Monday, March 9, 2009

 

Obama Would Have Approved of the Florida Abortion Baby Killing

A lot of people aren't sure about whether a typical abortion at, say 6 weeks, is murder. But who, except Barack Obama and NOW, would disagree about the case described in "Lawsuit: Florida Clinic Botched Abortion, Threw Out Live Baby":

Eighteen and pregnant, Sycloria Williams went to an abortion clinic outside Miami and paid $1,200 for Dr. Pierre Jean-Jacque Renelique to terminate her 23-week pregnancy....

Only Renelique didn't arrive in time. According to Williams and the Florida Department of Health, she went into labor and delivered a live baby girl.

What Williams and the Health Department say happened next has shocked people on both sides of the abortion debate: One of the clinic's owners, who has no medical license, cut the infant's umbilical cord. Williams says the woman placed the baby in a plastic biohazard bag and threw it out....

Police recovered the decomposing remains in a cardboard box a week later after getting anonymous tips.

Here's more detail:

The complaint says one of the clinic owners, Belkis Gonzalez came in and cut the umbilical cord with scissors, then placed the baby in a plastic bag, and the bag in a trash can.

Williams' lawsuit offers a cruder account: She says Gonzalez knocked the baby off the recliner chair where she had given birth, onto the floor. The baby's umbilical cord was not clamped, allowing her to bleed out. Gonzalez scooped the baby, placenta and afterbirth into a red plastic biohazard bag and threw it out....

At 23 weeks, an otherwise healthy fetus would have a slim but legitimate chance of survival. Quadruplets born at 23 weeks last year at The Nebraska Medical Center survived.

An autopsy determined Williams' baby — she named her Shanice — had filled her lungs with air, meaning she had been born alive, according to the Department of Health. The cause of death was listed as extreme prematurity.

Reader, whatever you think about abortion in general, wouldn't you be shocked if a state made Gonzalez's actions legal? Should he be able to say, "Sure I dumped a live baby in the trash can, let it die, and let it rot. That's legal. It's none of your business, or of the woman who had the abortion. She should know that that's what happens after an abortion. Didn't she notice there was no coffin or burial plot charge in the bill?" [He did *not* say that-- but should he be able to?]

What would you think about someone who agrees with that? Well, Barack Obama does. He voted several times against proposals to make baby killing illegal in Illinois, including against the one that eventually passed and which was almost identical to the federal law passed 98-0 in the U.S. Senate.

There is an mp3 and text of Obama's speech opposing the bill. The bill, 92_SB1663, said:


 (b)  Subsequent to the  abortion,  if  a  child  is  born
19    alive,  the  physician  required  by Section 6(2)(a) to be in
20    attendance shall exercise the  same  degree  of  professional
21    skill,  care and diligence to preserve the life and health of
22    the child as would  be  required  of  a  physician  providing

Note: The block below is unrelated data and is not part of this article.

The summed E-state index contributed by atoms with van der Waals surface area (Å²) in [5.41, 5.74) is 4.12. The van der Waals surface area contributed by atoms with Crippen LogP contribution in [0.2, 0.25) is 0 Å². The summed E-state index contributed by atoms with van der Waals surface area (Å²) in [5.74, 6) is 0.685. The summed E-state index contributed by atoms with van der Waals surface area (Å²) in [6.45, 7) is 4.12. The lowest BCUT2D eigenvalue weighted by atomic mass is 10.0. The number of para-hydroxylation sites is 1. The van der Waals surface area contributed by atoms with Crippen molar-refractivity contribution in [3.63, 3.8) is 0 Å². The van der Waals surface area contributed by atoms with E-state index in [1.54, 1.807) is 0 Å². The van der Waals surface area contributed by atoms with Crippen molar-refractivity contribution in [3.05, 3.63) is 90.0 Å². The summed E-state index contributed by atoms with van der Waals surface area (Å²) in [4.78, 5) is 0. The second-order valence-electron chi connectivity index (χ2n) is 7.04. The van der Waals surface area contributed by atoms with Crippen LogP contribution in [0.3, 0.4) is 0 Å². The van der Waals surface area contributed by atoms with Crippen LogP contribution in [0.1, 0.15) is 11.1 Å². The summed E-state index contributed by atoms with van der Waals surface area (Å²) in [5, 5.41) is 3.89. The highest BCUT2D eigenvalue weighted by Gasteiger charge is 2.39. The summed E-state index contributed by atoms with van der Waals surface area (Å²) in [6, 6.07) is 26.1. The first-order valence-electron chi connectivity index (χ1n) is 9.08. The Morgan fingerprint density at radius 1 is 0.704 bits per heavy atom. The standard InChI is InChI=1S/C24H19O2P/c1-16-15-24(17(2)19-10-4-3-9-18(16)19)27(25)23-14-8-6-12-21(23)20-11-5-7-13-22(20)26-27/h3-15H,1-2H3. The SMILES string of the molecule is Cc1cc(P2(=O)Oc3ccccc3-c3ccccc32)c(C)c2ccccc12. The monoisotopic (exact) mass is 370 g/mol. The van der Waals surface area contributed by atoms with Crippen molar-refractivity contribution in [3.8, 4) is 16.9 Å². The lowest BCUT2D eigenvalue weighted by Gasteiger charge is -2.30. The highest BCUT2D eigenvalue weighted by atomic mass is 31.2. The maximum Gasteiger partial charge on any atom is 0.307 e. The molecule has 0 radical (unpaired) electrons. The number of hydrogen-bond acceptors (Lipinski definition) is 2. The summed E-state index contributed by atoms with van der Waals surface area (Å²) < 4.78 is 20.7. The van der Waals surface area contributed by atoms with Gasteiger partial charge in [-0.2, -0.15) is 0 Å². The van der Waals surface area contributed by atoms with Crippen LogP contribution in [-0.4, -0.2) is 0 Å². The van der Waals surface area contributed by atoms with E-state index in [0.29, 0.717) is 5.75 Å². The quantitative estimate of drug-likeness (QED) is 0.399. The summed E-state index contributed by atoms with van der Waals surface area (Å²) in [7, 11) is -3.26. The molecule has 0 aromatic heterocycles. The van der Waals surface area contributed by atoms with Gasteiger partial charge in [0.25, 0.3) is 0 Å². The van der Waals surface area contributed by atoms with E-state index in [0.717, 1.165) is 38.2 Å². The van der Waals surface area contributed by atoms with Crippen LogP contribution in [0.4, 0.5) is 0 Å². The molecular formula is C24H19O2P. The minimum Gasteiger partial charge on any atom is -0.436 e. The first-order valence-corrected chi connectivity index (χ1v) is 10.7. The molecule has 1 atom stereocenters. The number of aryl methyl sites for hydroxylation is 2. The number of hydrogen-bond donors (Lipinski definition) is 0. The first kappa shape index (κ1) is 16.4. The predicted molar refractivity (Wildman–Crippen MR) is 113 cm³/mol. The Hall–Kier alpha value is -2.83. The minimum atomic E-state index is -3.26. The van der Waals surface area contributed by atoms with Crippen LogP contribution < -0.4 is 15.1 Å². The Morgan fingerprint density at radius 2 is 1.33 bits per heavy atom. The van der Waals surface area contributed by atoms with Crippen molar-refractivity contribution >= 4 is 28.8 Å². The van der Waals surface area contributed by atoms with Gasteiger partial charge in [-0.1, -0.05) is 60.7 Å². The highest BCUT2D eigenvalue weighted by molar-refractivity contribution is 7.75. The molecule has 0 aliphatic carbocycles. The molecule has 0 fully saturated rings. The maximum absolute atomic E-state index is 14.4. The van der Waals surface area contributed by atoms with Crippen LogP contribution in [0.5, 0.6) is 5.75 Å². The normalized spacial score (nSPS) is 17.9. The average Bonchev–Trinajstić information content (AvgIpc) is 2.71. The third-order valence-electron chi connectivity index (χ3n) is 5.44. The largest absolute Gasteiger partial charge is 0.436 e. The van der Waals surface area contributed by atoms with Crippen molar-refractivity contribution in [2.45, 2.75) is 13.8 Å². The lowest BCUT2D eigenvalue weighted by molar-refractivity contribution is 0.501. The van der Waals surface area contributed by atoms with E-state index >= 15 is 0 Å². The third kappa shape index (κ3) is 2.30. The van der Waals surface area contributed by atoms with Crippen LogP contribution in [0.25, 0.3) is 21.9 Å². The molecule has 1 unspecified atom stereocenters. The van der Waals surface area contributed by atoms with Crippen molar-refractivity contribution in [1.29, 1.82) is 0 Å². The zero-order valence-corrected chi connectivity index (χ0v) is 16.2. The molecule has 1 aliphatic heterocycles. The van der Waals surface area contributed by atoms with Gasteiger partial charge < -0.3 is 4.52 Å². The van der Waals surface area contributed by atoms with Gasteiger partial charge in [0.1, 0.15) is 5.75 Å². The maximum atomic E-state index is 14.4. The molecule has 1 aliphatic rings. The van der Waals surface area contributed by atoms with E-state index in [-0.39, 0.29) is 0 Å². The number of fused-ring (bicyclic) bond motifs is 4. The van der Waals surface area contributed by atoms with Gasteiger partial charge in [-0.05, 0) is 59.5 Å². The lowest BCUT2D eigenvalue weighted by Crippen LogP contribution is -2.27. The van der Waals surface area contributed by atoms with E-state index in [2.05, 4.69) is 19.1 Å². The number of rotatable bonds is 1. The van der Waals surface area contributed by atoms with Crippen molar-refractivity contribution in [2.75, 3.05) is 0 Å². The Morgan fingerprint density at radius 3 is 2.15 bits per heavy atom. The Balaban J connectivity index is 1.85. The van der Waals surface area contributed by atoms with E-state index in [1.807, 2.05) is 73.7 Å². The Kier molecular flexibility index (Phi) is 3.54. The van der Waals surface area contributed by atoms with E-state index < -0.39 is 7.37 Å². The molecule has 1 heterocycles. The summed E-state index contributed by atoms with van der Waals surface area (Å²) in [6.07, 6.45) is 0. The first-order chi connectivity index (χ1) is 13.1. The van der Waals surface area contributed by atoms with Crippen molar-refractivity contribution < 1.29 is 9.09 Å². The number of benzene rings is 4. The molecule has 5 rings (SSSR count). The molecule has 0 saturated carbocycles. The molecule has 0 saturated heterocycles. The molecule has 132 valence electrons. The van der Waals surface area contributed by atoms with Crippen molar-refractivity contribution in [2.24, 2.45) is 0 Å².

23    immediate medical care to a child born alive in the course of
24    a  pregnancy termination which was not an abortion.  Any such
25    physician  who  intentionally,   knowingly,   or   recklessly
26    violates Section 6(2)(b) commits a Class 3 felony.

Here is a defense of Obama. It is confusing enough that I deduce it is trying to confuse the issue. The argument seems to be that Obama was really against infanticide but in some unspecified way the bills would have restricted abortions more generally. Obama seems to have changed his story a number of times. One of them was the peculiar claim that the bill would have overriden Roe v. Wade, which is stupid since a state statute can't override a Supreme Court decision based on the U.S. Constitution. FactCheck.org says

Obama opposed the 2001 and 2002 "born alive" bills as backdoor attacks on a woman's legal right to abortion, but he says he would have been "fully in support" of a similar federal bill that President Bush had signed in 2002, because it contained protections for Roe v. Wade.

We find that, as the NRLC said in a recent statement, Obama voted in committee against the 2003 state bill that was nearly identical to the federal act he says he would have supported. ...

... It is worth noting that Illinois law already provided that physicians must protect the life of a fetus when there is "a reasonable likelihood of sustained survival of the fetus outside the womb, with or without artificial support."

This last paragraph is important to the Gonzalez case. Would it have made Gonzalez's action illegal? Or would it be interpreted to let Gonzalez, and nobody else, decide whether the baby had a "reasonable likelihood of sustained survival" without any second- guessing by the courts no matter how bad his decision was? The courts usually let doctors get away with a lot-- get away with murder, I was going to write.

In any case, it is clear that Obama thinks that if a doctor were sure that a baby would only live for two days after being born, the doctor should be able to throw the baby into a garbage can to die.

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